Banned Books Week

How many books from this Banned and Challenged list have you read?

1. The Great Gatsby, by F. Scott Fitzgerald 
2. The Catcher in the Rye, by J.D. Salinger 
3. The Grapes of Wrath, by John Steinbeck 
4. To Kill a Mockingbird, by Harper Lee 
5. The Color Purple, by Alice Walker 
6. Ulysses, by James Joyce 
7. Beloved, by Toni Morrison 
8. The Lord of the Flies, by William Golding 
9. 1984, by George Orwell 
11. Lolita, by Vladmir Nabokov 
12. Of Mice and Men, by John Steinbeck 
15. Catch-22, by Joseph Heller 
16. Brave New World, by Aldous Huxley 
17. Animal Farm, by George Orwell 
18. The Sun Also Rises, by Ernest Hemingway 
19. As I Lay Dying, by William Faulkner 
20. A Farewell to Arms, by Ernest Hemingway 
23. Their Eyes Were Watching God, by Zora Neale Hurston 
24. Invisible Man, by Ralph Ellison 
25. Song of Solomon, by Toni Morrison 
26. Gone with the Wind, by Margaret Mitchell 
27. Native Son, by Richard Wright 
28. One Flew Over the Cuckoo's Nest, by Ken Kesey 
29. Slaughterhouse-Five, by Kurt Vonnegut 
30. For Whom the Bell Tolls, by Ernest Hemingway 
33. The Call of the Wild, by Jack London 
36. Go Tell it on the Mountain, by James Baldwin 
38. All the King's Men, by Robert Penn Warren 
40. The Lord of the Rings, by J.R.R. Tolkien 
45. The Jungle, by Upton Sinclair 
48. Lady Chatterley's Lover, by D.H. Lawrence 
49. A Clockwork Orange, by Anthony Burgess 
50. The Awakening, by Kate Chopin 
53. In Cold Blood, by Truman Capote 
55. The Satanic Verses, by Salman Rushdie 
57. Sophie's Choice, by William Styron 
64. Sons and Lovers, by D.H. Lawrence 
66. Cat's Cradle, by Kurt Vonnegut 
67. A Separate Peace, by John Knowles 
73. Naked Lunch, by William S. Burroughs 
74. Brideshead Revisited, by Evelyn Waugh 
75. Women in Love, by D.H. Lawrence 
80. The Naked and the Dead, by Norman Mailer 
84. Tropic of Cancer, by Henry Miller 
88. An American Tragedy, by Theodore Dreiser 
97. Rabbit, Run, by John Updike

Oh dear, I've not read nearly as many as I would love to claim. Although, many of these are on my TBR list. 
I'm a few meager pages away from finishing Slaughterhouse Five by Kurt Vonnegut, so I will post on that later this week in honor of Banned Books Week. 
I also received some gift cards to Barnes and Noble for my birthday not too long ago, so perhaps I will go out and buy as many of these books as possible this week.... perhaps.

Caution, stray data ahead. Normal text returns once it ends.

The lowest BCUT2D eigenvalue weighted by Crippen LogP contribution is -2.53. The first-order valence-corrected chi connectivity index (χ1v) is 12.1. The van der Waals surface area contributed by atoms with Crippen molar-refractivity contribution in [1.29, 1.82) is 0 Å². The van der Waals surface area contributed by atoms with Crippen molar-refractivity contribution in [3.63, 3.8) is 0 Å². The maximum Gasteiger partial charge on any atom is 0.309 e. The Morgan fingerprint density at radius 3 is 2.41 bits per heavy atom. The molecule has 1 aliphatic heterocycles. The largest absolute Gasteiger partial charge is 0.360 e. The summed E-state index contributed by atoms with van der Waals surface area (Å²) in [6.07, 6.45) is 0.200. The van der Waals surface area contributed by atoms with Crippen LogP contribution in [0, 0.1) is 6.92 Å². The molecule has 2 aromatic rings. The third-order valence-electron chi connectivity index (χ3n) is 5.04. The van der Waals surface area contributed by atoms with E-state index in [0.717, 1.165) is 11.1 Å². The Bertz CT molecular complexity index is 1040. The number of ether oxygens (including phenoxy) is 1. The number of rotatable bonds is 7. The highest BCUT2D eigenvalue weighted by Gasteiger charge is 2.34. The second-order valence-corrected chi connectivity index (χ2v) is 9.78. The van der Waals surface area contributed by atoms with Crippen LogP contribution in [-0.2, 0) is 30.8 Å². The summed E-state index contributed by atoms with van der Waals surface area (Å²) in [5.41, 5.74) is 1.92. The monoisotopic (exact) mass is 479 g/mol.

And, once I have a second to figure out why the formatting on this post is so funky, I shall fix it, but until then, I must be off to work.

So, on to reading!


The Painted Bird

I honestly finished The Painted Bird by Jerzy Kosinski days and days ago, but I was so disturbed by what I had just read that it took me a while of NOT thinking about to be able to write down my thoughts on it.
First of all, if you are AT ALL faint of heart or can’t stand to read about children/women/men/animals/pretty much any noun being tortured, then you shouldn’t read this book. It’s rather horrifying. Yet, I could not stop reading it.

I was perusing a used book store and came across it - the cover really caught my eye (a painting by Heironymous Bosch – whose paintings, although twisted and often dark, are beautiful all the same [much like The Painted Bird]) and then the price - .75 cents! Book ballin’ on a budget. 

The book claimed to be about the story of a young boy who survives World War II by being passed around from village to village. His parents, both anti-Nazi, determined that the best way for their 6 year old son to survive the holocaust was to be sent away to a distant village. They had no one they knew or trusted to send him off with, so where he would end up was all of their best guesses. Turns out he ends up in the worst places possible. They young boy is never named, but you follow him as he sees and undergoes unthinkable and horrible atrocities over a series of years. He is constantly mistaken as a Gypsy or a Jew due to his dark hair and eyes.